We awoke to a rainy Saturday morning.
With the mountains barely visible, this could mean only one thing.
A trip to the Norsk Knitting Museum (Norsk Trikotasjemuseum).
Situated in Salhus at an abaondeoned textile factory, the museum is 20km from Bergen. Access is via a typically windy, narrow, bus-scraping journey, which we’ve now come accustomed to, and even includes a stop at the Rolls Royce engine factory.
In 1859 a chap by the name of Philip Clausen decided to start a textile factory. Why he decided on settling in Salhus was unclear. This may have been covered by our tour guide. However, she spoke Norwegian, and our comprehension remains at level 1, so we probably missed that part.
Founded during the industrial revolution, the factory soon flourished, specialising in selling prized underwear throughout Norway, and as far as America and Indonesia.
“Today, underwear is just not the same”, we were told. “It doesn’t last, the Krone Maco brand produced here would last several years if not for a lifetime”. There were used undies on display to prove the point.
In 1909, the second generation of the Clausen family, Emil Clausen, took over the factory and continued to run it with the same enigmatic Jobs-like success as his father. The factory was a dominating force in the Norwegian textile industry, growing with each decade. During its glory days in the 60s Clausen had around 300 employees, and co-built a local school and church.
The village, Salhus, was there because of him.
Emil Clausen continued to run the factory until his death, in 1967. He was 93.
Upon his death, his grandson took over running the business.
This was the start of the end.
Whether it was related to the grandson or other economic factors, we are unsure. However, from the late 60s onwards the factory slipped into a steady decline, unable to compete with the emerging textile operations in the east. The factory finally closed its doors for good in 1989. They would remain closed for another 12 years, before reopening again as a museum in 2001.
Today, the museum is recognized as a Norwegian cultural heritage site.
Following our crash course on the history of Norwegian textiles, we began our journey through the old factory. Little appears to have changed since it closed its doors over two decades ago. The machinery is still in place and operational. Stamp cards and grimy pencils remain on desks, alongside wooden filing cabinets, and shelves of parts all sitting there untouched likely as they were left.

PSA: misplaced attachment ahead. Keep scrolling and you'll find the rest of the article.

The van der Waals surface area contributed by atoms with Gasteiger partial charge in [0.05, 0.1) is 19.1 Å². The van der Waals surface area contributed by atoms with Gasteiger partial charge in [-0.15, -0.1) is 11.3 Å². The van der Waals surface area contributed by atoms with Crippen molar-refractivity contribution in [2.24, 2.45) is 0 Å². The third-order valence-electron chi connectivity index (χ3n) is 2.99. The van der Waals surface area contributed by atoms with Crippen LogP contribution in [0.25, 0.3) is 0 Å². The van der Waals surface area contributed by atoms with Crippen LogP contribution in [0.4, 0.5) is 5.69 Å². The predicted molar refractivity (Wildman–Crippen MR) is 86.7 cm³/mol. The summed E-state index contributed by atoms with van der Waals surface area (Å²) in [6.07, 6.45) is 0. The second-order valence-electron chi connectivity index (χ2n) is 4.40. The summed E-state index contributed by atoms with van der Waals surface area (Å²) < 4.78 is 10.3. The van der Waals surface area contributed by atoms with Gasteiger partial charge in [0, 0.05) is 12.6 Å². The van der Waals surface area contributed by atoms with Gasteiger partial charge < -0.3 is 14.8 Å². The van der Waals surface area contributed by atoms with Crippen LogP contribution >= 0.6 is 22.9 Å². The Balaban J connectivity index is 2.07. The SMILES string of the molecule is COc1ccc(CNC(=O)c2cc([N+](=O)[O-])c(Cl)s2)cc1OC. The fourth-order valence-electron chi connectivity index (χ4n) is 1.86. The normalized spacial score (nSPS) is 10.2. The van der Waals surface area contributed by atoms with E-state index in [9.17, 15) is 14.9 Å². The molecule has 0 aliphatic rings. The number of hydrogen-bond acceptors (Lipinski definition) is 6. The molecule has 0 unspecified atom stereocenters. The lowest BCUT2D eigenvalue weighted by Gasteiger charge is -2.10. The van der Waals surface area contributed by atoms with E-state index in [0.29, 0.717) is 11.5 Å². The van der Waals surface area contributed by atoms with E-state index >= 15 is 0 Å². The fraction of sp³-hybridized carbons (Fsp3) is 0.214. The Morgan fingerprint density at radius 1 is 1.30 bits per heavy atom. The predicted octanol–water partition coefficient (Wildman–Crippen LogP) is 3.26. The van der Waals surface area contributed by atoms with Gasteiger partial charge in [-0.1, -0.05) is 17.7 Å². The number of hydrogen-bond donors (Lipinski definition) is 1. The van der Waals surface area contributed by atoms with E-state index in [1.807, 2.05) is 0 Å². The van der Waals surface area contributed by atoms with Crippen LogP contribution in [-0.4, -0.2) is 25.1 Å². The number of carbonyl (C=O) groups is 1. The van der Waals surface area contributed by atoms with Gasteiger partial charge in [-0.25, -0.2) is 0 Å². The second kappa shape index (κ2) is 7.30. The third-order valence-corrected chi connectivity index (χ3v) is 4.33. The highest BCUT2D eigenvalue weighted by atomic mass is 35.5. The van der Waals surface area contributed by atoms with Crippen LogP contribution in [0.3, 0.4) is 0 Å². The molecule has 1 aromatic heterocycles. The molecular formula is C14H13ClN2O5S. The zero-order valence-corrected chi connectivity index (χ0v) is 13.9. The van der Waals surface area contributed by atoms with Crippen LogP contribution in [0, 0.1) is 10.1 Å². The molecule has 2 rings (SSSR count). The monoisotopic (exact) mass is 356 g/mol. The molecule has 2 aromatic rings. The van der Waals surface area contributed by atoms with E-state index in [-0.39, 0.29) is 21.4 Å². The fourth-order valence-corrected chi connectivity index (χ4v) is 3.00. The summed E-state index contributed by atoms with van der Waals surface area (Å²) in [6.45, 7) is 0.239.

The production line started at the very beginning, with bales of wool. Steam powered carding machines, later replaced with electric motors, teased the wool, and began the first step onto the path to underwear, socks, or woolly outerwear.
From there it was on to the spinning machines, and knitting machines.
Our lack of Norwegian comprehension did not matter, as our guide chatted and proceeded to turn on the various, and often scary, and unchild-friendly looking machines, for live demonstrations.
For the most part the factory appears to still be fully operational, and able to be reopened any time. Just as soon as the economic conditions come right again. Any day now.
But for now, interspersed with some of their earlier machines, it remains a museum.
I didn’t imagine a museum of knitting machines could be so exciting.
There were underwear knitting machines, and outerwear knitting machines.
But most impressive of all, were the line of sock knitting machines.
That’s all they did.
They knitted socks.
Blue socks, black socks, big socks, small socks. There was a long string of them lying on the floor. Abandoned. Reminiscent of a spooky Frankenstein horror scene, where the machines come alive when nobody is watching.
As mesmerising as the sock machines were, we continued on to the next level, past a factory line of assorted Singer sewing machines, before finally ending the tour some hours later.
What we had just seen was a fascinating insight into the textile industry, and an understanding into what goes on behind the scenes when I buy that $5 T-shirt*.
Rain is so much fun.
Warning: industrial textile porn follows below.
* A lot of exploitation no doubt. As far as I know there have been no ground breaking advances in textile production. The mechanics are the same. It remains an incredibly complex, and tedious process, requiring many long hours of manual labour.